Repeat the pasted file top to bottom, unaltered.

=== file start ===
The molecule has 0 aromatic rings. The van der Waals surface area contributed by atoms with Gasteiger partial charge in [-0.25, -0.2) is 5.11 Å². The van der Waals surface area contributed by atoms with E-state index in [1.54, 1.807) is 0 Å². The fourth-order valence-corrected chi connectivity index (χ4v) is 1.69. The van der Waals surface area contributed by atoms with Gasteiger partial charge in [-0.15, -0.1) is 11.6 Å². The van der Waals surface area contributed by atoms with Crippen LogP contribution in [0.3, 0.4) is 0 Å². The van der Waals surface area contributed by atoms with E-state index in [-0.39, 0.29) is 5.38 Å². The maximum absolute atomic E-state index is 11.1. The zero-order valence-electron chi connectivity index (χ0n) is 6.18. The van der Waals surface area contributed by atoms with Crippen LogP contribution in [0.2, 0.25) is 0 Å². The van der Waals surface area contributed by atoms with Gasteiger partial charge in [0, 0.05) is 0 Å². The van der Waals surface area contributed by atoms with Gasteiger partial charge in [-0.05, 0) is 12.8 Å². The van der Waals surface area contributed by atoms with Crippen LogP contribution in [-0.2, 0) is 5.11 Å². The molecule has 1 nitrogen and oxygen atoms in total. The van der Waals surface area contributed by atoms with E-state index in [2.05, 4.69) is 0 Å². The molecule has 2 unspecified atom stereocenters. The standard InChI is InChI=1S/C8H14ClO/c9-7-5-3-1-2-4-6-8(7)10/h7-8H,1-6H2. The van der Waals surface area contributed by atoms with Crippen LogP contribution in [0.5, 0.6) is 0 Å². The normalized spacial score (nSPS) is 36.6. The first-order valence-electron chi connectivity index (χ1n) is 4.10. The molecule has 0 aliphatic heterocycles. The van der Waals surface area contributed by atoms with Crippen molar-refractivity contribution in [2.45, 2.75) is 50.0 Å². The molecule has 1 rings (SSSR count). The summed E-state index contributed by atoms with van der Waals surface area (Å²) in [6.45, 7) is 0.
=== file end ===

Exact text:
The molecule has 0 aromatic rings. The van der Waals surface area contributed by atoms with Gasteiger partial charge in [-0.25, -0.2) is 5.11 Å². The van der Waals surface area contributed by atoms with E-state index in [1.54, 1.807) is 0 Å². The fourth-order valence-corrected chi connectivity index (χ4v) is 1.69. The van der Waals surface area contributed by atoms with Gasteiger partial charge in [-0.15, -0.1) is 11.6 Å². The van der Waals surface area contributed by atoms with Crippen LogP contribution in [0.3, 0.4) is 0 Å². The van der Waals surface area contributed by atoms with E-state index in [-0.39, 0.29) is 5.38 Å². The maximum absolute atomic E-state index is 11.1. The zero-order valence-electron chi connectivity index (χ0n) is 6.18. The van der Waals surface area contributed by atoms with Crippen LogP contribution in [0.2, 0.25) is 0 Å². The van der Waals surface area contributed by atoms with Gasteiger partial charge in [0, 0.05) is 0 Å². The van der Waals surface area contributed by atoms with Gasteiger partial charge in [-0.05, 0) is 12.8 Å². The van der Waals surface area contributed by atoms with Crippen LogP contribution in [-0.2, 0) is 5.11 Å². The molecule has 1 nitrogen and oxygen atoms in total. The van der Waals surface area contributed by atoms with E-state index in [2.05, 4.69) is 0 Å². The molecule has 2 unspecified atom stereocenters. The standard InChI is InChI=1S/C8H14ClO/c9-7-5-3-1-2-4-6-8(7)10/h7-8H,1-6H2. The van der Waals surface area contributed by atoms with Crippen LogP contribution in [0.5, 0.6) is 0 Å². The normalized spacial score (nSPS) is 36.6. The first-order valence-electron chi connectivity index (χ1n) is 4.10. The molecule has 0 aliphatic heterocycles. The van der Waals surface area contributed by atoms with Crippen molar-refractivity contribution in [2.45, 2.75) is 50.0 Å². The molecule has 1 rings (SSSR count). The summed E-state index contributed by atoms with van der Waals surface area (Å²) in [6.45, 7) is 0.